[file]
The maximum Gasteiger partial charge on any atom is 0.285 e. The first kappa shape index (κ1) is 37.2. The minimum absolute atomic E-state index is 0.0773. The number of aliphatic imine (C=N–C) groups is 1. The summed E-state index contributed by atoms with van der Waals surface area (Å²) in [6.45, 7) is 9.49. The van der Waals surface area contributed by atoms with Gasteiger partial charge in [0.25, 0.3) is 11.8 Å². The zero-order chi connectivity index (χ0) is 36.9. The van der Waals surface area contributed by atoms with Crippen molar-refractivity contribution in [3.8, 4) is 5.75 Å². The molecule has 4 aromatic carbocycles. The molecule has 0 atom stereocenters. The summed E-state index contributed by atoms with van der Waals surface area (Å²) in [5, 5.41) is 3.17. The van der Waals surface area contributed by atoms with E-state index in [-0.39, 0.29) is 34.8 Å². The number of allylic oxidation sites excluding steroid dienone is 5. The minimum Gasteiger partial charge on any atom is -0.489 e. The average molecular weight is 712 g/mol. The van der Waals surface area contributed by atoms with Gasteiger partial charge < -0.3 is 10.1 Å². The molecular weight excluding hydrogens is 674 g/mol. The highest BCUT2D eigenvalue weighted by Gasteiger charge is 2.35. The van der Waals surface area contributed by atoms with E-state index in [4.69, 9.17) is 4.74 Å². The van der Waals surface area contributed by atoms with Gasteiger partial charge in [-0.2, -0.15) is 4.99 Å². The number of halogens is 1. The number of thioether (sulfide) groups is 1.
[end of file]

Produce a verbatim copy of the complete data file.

The maximum Gasteiger partial charge on any atom is 0.285 e. The first kappa shape index (κ1) is 37.2. The minimum absolute atomic E-state index is 0.0773. The number of aliphatic imine (C=N–C) groups is 1. The summed E-state index contributed by atoms with van der Waals surface area (Å²) in [6.45, 7) is 9.49. The van der Waals surface area contributed by atoms with Gasteiger partial charge in [0.25, 0.3) is 11.8 Å². The zero-order chi connectivity index (χ0) is 36.9. The van der Waals surface area contributed by atoms with Crippen molar-refractivity contribution in [3.8, 4) is 5.75 Å². The molecule has 4 aromatic carbocycles. The molecule has 0 atom stereocenters. The summed E-state index contributed by atoms with van der Waals surface area (Å²) in [5, 5.41) is 3.17. The van der Waals surface area contributed by atoms with E-state index in [-0.39, 0.29) is 34.8 Å². The number of allylic oxidation sites excluding steroid dienone is 5. The minimum Gasteiger partial charge on any atom is -0.489 e. The average molecular weight is 712 g/mol. The van der Waals surface area contributed by atoms with Gasteiger partial charge < -0.3 is 10.1 Å². The molecular weight excluding hydrogens is 674 g/mol. The highest BCUT2D eigenvalue weighted by Gasteiger charge is 2.35. The van der Waals surface area contributed by atoms with E-state index in [4.69, 9.17) is 4.74 Å². The van der Waals surface area contributed by atoms with Gasteiger partial charge in [-0.2, -0.15) is 4.99 Å². The number of halogens is 1. The number of thioether (sulfide) groups is 1.